Thresholds for married taxpayers who file joint returns are effectively double those for single filers, at least in the lower brackets. This accommodates the potential for two earners. The difference then tightens up somewhat at higher income levels.

Likewise, the tax brackets for those who qualify for the head of household filing status are more generous than those that apply to single filers. Qualifying as head of household means the individual is considered unmarried, pays more than half the expenses of keeping up their home, and supports at least one dependent.

2019 Tax Brackets and Rates

  Single Married Filing Jointly Head of Household
10% $0 to $9,700 $0 to $19,400 $0 to $13,850
12% $9,701 to $39,475 $19,401 to $78,950 $13,851 to $52,850
22% $39,476 to $84,200 $78,951 to $168,400 $52,851 to $84,200
24% $84,201 to $160,725 $168,401 to $321,450 $84,201 to $160,700
32% $160,726 to $204,100 $321,451 to $408,200 $160,701 to $204,100
35% $204,101 to $510,300 $408,201 to $612,350 $204,101 to $510,300
37% More than $510,300 More than $612,350 More than $510,300

Continuing to use the $50,000 in taxable earnings example, this amount would have put you in the 22% tax bracket as a single filer in tax year 2019. However, you wouldn't have paid 22% on the entire $50,000. You would have paid just 10% on your income up to $9,700 that year, then 12% on your income from $9,701 up to $39,475. You then would have paid 22% on only $10,525 of your income, with the difference between $50,000 and the top dollar falling into the 12% bracket.

2018 Tax Brackets and Rates

  Single Married Filing Jointly Head of Household
10% $0 to $9,525 $0 to $19,050 $0 to $13,600
12% $9,526 to $38,700 $19,051 to $77,400 $13,601 to $51,800
22% $38,701 to $82,500 $77,401 to $165,000 $51,801 to $82,500
24% $82,501 to $157,500 $165,001 to $315,000 $82,501 to $157,500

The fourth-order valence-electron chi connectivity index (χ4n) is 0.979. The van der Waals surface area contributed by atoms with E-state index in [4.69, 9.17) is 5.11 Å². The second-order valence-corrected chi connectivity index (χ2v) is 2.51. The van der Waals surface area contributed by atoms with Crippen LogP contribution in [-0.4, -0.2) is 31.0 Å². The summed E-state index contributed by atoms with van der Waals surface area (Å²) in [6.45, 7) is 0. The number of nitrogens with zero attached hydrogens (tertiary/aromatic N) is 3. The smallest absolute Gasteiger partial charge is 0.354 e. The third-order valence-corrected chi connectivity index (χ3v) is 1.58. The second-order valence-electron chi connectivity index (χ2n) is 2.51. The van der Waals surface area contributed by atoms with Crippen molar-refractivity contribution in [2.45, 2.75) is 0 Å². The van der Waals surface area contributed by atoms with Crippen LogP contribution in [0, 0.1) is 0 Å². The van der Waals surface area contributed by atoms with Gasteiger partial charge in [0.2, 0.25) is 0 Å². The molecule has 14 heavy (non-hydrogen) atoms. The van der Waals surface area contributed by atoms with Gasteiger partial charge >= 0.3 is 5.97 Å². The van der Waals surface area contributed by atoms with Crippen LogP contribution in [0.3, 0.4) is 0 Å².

32% $157,501 to $200,000 $315,001 to $400,000 $157,501 to $200,000
35% $200,001 to $500,000 $400,001 to $600,000 $200,001 to $500,000
37% More than $500,000 More than $600,000 More than $500,000

The Tax Cuts and Jobs Act (TCJA) was enacted in December 2017 and most of its provisions went into effect in 2018. This legislation changed the tax rates, reducing most of them. As a result, most people paid less in taxes than they did for 2017 and earlier years.

One notable change that came about affected alimony. Prior to this year, alimony was taxable to the spouse who received it. The paying spouse could deduct the amount from their income. Alimony began contributing to the receiving spouse’s taxable income for divorces that became final after Dec. 31, 2018. So 2018 was the last year in which receiving spouses could dodge this tax bullet. Alimony has contributed to tax bracket income thresholds ever since.

2017 Tax Brackets and Rates

  Single Married Filing Jointly Head of Household
10% $0 to $9,325 $0 to $18,650 $0 to $13,350
15% $9,326 to $37,950 $18,651 to $75,900 $13,351 to $50,800
25% $37,951 to $91,900 $75,901 to $153,100 $50,801 to $131,200
28% $91,901 to $191,650 $153,101 to $233,350 $131,201 to $212,500
33% $191,651 to $416,700 $233,351 to $416,700 $212,501 to $416,700
35% $416,701 to $418,400 $416,701 to $470,700 $416,701 to $444,550
39.6% More than $418,400 More than $470,700 More than $444,550

The TCJA reduced the percentage rates of five of the seven tax brackets from what they were in tax year 2017. Only the 10% bracket and the 35% bracket remained the same, although they applied to different income spans. This was due to both the TCJA and inflation adjustments.